Loneliness and the feeling of being unwanted is the most terrible poverty.
Those words above are attributed to Mother Teresa and I have no reason to doubt that.
I selected them because they seemed to capture the mood that flowed out at me from a recent essay by George Monbiot.
Many will know George for he is a British writer very well-known for his environmental and political activism. He writes a weekly column for The Guardian, and is the author of a number of books.
Way back in the early days of this blog I was moved to republish some of GM’s essays and sought his permission to do just that. He responded promptly giving me blanket permission to republish any of his essays.
Now it’s a long time since I have availed myself of that permission for the simple reason that so very often George writes about matters that are tough to read and I choose not to share with you because there’s no shortage of tough commentaries about today’s world. That’s no criticism, actual or implied, into George Monbiot’s integrity as a reporter and writer.
By George Monbiot, published in the Guardian 3rd October 2016
Two years ago, I wrote a column for the Guardian in which I argued that what distinguishes our age from those preceding it is an epidemic of loneliness. Throughout human history, we have been hyper-social animals, dependent on each other for both physical and psychic survival. Thomas Hobbes’s claim – that our natural state is a war of “every man against every man” – is a myth proposed by someone whose understanding of human evolution was confined to the book of Genesis. But the myth is now being realised through the religion of our time: a celebration of extreme individualism and universal competition. The resulting loneliness, I argued, is a deadly condition, which kills as many people as smoking or obesity.
To my astonishment, the article exploded, and the ripples can still be felt today. A documentary it inspired, called the Age of Loneliness, aired recently on BBC1. Several publishers asked me to write books on the topic, but I could think of nothing more depressing than spending three years sitting on my backside, documenting social isolation. There was plenty I wanted to say on the topic. But how?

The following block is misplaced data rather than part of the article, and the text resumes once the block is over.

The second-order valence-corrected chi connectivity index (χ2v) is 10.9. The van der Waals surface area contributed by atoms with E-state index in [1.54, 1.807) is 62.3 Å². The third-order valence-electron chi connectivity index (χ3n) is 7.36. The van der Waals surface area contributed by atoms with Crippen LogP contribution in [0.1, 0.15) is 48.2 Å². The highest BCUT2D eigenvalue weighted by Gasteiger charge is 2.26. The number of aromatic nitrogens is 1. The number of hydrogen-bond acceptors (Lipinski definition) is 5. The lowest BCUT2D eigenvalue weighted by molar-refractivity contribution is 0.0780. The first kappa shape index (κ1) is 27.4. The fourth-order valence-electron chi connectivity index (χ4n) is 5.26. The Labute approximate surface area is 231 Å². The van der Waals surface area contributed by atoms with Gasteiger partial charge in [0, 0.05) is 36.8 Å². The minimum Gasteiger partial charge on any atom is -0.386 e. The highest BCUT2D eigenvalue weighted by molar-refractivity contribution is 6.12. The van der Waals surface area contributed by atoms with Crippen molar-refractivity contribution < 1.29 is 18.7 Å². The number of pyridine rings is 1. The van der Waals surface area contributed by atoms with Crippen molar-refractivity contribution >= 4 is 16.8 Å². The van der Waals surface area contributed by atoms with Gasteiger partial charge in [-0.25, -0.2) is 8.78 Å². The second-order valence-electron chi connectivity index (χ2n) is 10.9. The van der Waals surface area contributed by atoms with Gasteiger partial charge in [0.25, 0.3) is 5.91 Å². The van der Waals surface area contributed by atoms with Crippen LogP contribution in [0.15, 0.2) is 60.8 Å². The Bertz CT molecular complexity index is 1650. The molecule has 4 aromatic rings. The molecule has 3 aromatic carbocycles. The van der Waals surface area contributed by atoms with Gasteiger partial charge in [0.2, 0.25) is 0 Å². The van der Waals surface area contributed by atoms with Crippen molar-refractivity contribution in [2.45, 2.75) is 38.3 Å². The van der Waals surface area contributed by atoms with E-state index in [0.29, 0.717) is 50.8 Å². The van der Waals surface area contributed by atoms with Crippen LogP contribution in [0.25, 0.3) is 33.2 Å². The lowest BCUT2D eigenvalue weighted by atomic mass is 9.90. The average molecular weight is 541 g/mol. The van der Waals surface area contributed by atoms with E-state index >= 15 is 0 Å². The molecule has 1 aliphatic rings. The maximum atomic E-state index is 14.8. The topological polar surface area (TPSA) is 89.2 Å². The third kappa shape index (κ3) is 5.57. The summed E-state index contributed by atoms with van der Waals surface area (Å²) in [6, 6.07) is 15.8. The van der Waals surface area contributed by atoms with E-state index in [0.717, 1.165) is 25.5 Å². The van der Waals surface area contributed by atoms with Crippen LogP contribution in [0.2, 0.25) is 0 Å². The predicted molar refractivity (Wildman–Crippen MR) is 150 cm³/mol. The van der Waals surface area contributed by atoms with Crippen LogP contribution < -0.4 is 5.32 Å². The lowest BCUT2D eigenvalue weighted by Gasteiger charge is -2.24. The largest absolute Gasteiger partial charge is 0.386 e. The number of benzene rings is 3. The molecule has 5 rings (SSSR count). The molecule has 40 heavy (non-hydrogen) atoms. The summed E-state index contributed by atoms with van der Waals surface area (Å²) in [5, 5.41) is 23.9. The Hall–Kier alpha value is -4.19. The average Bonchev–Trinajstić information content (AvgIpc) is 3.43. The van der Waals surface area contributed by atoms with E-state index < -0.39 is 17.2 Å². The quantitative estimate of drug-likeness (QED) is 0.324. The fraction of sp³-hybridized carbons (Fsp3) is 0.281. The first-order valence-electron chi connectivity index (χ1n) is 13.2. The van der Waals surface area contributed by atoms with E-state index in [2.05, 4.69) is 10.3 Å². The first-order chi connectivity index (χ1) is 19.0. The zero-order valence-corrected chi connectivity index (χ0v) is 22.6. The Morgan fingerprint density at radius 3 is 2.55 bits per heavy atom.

A few weeks later, I dashed out to buy some screws from a hardware shop. Ahead of me in the queue was an elderly woman. She lent on the counter, dithering about what she wanted and trying to engage the sales assistants in a riveting conversation about her state of health. Stuck behind her, I quietly fumed: it seemed as if she would never leave.
But as I cycled home, and my frustration ebbed away, I saw what should have been obvious: here was a person who seemed desperately lonely. “Where’s your empathy?”, I asked myself. “Isn’t that what you were writing about?”. What if that conversation was the only one she would have all day? I felt guilty about my feelings in the shop.
When I returned to my desk, I began dashing out a rough poem about a woman living with little to keep her company but memories, who goes to the shops in the hope that she might talk to someone, but discovers that the tills have been replaced with automatic checkouts. As I wrote, it seemed to me that it was trying to become something else: a ballad. Suddenly I knew what I wanted to do with the topic: I wanted to write an album.
There were just a couple of minor hitches. I can’t read music, I don’t play an instrument and my singing is banned under international law. But I knew who to ask.
I first heard Ewan McLennan while listening to Late Junction on Radio 3, in 2011. I was transfixed by his voice, his playing and what seemed to be an almost supernatural ability to find the heart of a song. He was just 25. I bought his first album, Rags and Robes, and listened to it over and again. Three years later, I heard him interviewed by Mary Ann Kennedy, whose programmes I’ve followed since she began broadcasting on Radio Scotland. He spoke with the same ease of expression I had heard in his music. He was relaxed and funny, politically engaged and plainly fascinated by the roots and text of songs and poems. He came across as a cracking bloke.
I did something I have seldom done: I sent him a fan letter. I invited him to a talk I was giving in his home city, Bristol. He came, and over dinner afterwards we clicked. So, a few months later, with some trepidation, it was to him that I sent my idea of collaborating on a themed album.
To my delight, he agreed. I would start by thinking up a story and writing a rough sketch, which might incorporate some potential hooks, rhymes and choruses. I would send it to him on the understanding that he could do whatever he liked with it. I did not try to write to his style, as I knew he would take from each sketch what he wanted and make the song his own.
I wasn’t wrong. A couple of weeks after I emailed the first sketch to him, I found an audio file in my inbox, and opened it with the excitement of a child at Christmas. It was wonderful – he had turned my base metal into gold. The songs he sent back to me were riveting and heart-wrenching, capturing sensations I have long struggled to express.